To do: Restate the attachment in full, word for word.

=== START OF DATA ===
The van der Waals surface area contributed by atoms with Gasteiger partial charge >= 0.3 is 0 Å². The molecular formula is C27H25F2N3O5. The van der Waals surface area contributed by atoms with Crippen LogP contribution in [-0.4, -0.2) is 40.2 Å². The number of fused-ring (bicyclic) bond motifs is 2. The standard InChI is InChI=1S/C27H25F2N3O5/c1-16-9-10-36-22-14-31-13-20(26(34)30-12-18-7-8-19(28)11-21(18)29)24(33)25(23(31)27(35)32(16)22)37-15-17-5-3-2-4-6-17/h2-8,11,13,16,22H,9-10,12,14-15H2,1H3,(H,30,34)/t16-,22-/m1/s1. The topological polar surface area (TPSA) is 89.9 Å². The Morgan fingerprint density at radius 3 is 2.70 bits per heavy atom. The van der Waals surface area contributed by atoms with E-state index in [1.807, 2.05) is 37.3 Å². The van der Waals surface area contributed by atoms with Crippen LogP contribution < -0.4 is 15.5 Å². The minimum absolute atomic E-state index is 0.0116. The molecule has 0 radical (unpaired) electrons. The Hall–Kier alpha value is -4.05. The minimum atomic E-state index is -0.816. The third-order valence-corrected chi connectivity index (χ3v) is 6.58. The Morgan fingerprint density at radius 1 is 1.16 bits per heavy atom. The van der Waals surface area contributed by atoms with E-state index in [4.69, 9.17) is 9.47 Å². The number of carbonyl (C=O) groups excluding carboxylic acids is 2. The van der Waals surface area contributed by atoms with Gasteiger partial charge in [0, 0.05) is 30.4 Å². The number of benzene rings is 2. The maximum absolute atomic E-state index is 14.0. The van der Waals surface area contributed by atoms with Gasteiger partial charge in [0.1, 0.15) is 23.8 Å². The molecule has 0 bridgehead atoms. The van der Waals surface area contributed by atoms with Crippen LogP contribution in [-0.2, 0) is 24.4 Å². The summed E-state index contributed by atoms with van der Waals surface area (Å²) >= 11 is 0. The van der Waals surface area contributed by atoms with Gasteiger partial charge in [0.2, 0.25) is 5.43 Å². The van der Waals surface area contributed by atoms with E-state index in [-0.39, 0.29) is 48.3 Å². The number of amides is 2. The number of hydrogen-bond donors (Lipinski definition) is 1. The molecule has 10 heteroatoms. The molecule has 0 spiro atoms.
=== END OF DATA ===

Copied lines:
The van der Waals surface area contributed by atoms with Gasteiger partial charge >= 0.3 is 0 Å². The molecular formula is C27H25F2N3O5. The van der Waals surface area contributed by atoms with Crippen LogP contribution in [-0.4, -0.2) is 40.2 Å². The number of fused-ring (bicyclic) bond motifs is 2. The standard InChI is InChI=1S/C27H25F2N3O5/c1-16-9-10-36-22-14-31-13-20(26(34)30-12-18-7-8-19(28)11-21(18)29)24(33)25(23(31)27(35)32(16)22)37-15-17-5-3-2-4-6-17/h2-8,11,13,16,22H,9-10,12,14-15H2,1H3,(H,30,34)/t16-,22-/m1/s1. The topological polar surface area (TPSA) is 89.9 Å². The Morgan fingerprint density at radius 3 is 2.70 bits per heavy atom. The van der Waals surface area contributed by atoms with E-state index in [1.807, 2.05) is 37.3 Å². The van der Waals surface area contributed by atoms with Crippen LogP contribution < -0.4 is 15.5 Å². The minimum absolute atomic E-state index is 0.0116. The molecule has 0 radical (unpaired) electrons. The Hall–Kier alpha value is -4.05. The minimum atomic E-state index is -0.816. The third-order valence-corrected chi connectivity index (χ3v) is 6.58. The Morgan fingerprint density at radius 1 is 1.16 bits per heavy atom. The van der Waals surface area contributed by atoms with E-state index in [4.69, 9.17) is 9.47 Å². The number of carbonyl (C=O) groups excluding carboxylic acids is 2. The van der Waals surface area contributed by atoms with Gasteiger partial charge in [0, 0.05) is 30.4 Å². The number of benzene rings is 2. The maximum absolute atomic E-state index is 14.0. The van der Waals surface area contributed by atoms with Gasteiger partial charge in [0.1, 0.15) is 23.8 Å². The molecule has 0 bridgehead atoms. The van der Waals surface area contributed by atoms with Crippen LogP contribution in [-0.2, 0) is 24.4 Å². The summed E-state index contributed by atoms with van der Waals surface area (Å²) >= 11 is 0. The van der Waals surface area contributed by atoms with Gasteiger partial charge in [0.2, 0.25) is 5.43 Å². The van der Waals surface area contributed by atoms with E-state index in [-0.39, 0.29) is 48.3 Å². The number of amides is 2. The number of hydrogen-bond donors (Lipinski definition) is 1. The molecule has 10 heteroatoms. The molecule has 0 spiro atoms.